They'd seen enough. They were convinced that their newest colleague, Dr. Dennis G. Hooper, was making dangerous mistakes. And on this August afternoon in 2000, they were prepared to turn him in.
Dr. Brian Yee had caught the first hint of trouble in April. Rechecking a 27-year-old man's blood work, he noticed that Hooper, a pathologist with 16 years' experience, had missed signs of leukemia.
Over the summer of 2000, the pathologists believed, Hooper had misdiagnosed at least four other patients.
One was Virginia Jackson, 75, known as "Mama Jackson" to her adoring 117th Street neighbors. In early July, Hooper had said she was cancer-free — having failed to spot the malignant cells in her urine.
Six weeks later, another pathologist, Dr. Theresa Loya, found invasive bladder cancer in a subsequent biopsy. The cancer would eventually kill Jackson, a mother of 16 and grandmother of 39.
About the same time, Dr. Hezla Mohamed was asked to recheck another of Hooper's cases. Hooper had seen "no area of malignancy" in the swollen neck tissue of a 59-year-old man, medical records show. Mohamed suspected that it was thyroid cancer — a finding that an outside lab would later confirm.
At a certain point, "you start to wonder if the person knows what he's doing," said Mohamed, now pathology chairwoman at the Los Angeles County-owned hospital.
In the microscope lab that August day, Hooper's colleagues worked out the details of a warning letter to the hospital's chief medical officer and his associate.
The letter said Hooper, in his first six months on the job, had lost specimens and at times cut tissue so sloppily that he could not make an accurate diagnosis. It meticulously charted his alleged failings, listing each by case number, and cautioned that his work "puts all of us and the institution at risk for medical malpractice."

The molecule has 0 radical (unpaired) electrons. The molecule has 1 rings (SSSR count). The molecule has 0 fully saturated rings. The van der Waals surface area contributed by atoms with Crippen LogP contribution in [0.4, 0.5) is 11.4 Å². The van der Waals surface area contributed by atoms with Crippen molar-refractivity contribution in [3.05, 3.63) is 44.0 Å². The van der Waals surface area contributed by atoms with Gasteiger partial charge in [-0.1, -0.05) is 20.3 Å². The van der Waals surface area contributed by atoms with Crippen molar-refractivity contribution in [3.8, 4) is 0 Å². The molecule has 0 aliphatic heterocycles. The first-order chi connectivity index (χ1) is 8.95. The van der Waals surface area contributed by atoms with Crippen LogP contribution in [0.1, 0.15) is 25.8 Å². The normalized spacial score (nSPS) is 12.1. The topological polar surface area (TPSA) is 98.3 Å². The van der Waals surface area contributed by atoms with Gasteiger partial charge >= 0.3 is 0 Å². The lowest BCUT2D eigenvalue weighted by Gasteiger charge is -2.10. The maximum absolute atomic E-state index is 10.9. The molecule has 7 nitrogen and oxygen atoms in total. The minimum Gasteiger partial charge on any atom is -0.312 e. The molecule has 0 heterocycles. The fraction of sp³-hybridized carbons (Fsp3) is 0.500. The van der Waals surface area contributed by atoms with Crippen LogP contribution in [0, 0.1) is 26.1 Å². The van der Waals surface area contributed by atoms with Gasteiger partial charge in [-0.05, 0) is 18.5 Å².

Soon afterward, Mohamed recalled, the pathologists met with the hospital's medical leaders, who said they would investigate the complaints and keep an eye on Hooper.
Further entreaties brought no response. Tension gave way to bitterness as the colleagues realized that this was the hospital's final answer: silence.
"Here you had five pathologists signing a letter listing cases and telling administration in no uncertain terms that this pathologist has competency problems, and there was no response," said Dr. Timothy Dutra, who signed the letter.
Worse than that, he said, the hospital's medical leaders later denied ever receiving the letter, "even though I know it was given to them on three separate occasions."
Hooper continued working, whipping slides through his microscope with a speed some colleagues considered irresponsible. The tall, paunchy pathologist, once eager for their friendship, kept more to himself now, listening to the music of Yanni on his headphones and saving his charm for their boss, Dr. Irene Gleason-Jordan.
Even when confronted with mistakes, some co-workers recall, Hooper seemed indifferent to the life-or-death importance of his job. Though pathologists rarely see patients in person, they issue crucial verdicts based on blood or tissue samples. Depending on a pathologist's report, patients can return home to a normal life, require surgery and other treatment, or face the reality that their lives are ending.
Six months after the pathologists sent their letter, Johnnie Mae Williams, then 40, went to the public hospital in Willowbrook, south of Watts, for a seemingly minor gynecological exam. Hooper determined that she had cancer of the uterine lining, and surgeons quickly gave her a radical hysterectomy, taking out all of her reproductive organs.
Hooper was wrong.
He had seen cancer — but it wasn't hers. His findings, it was later determined, were based on a slide from another patient, who had brain cancer. In his report, Hooper raised the possibility that the slide had somehow been mislabeled, but medical records show no evidence that he investigated where the slide came from.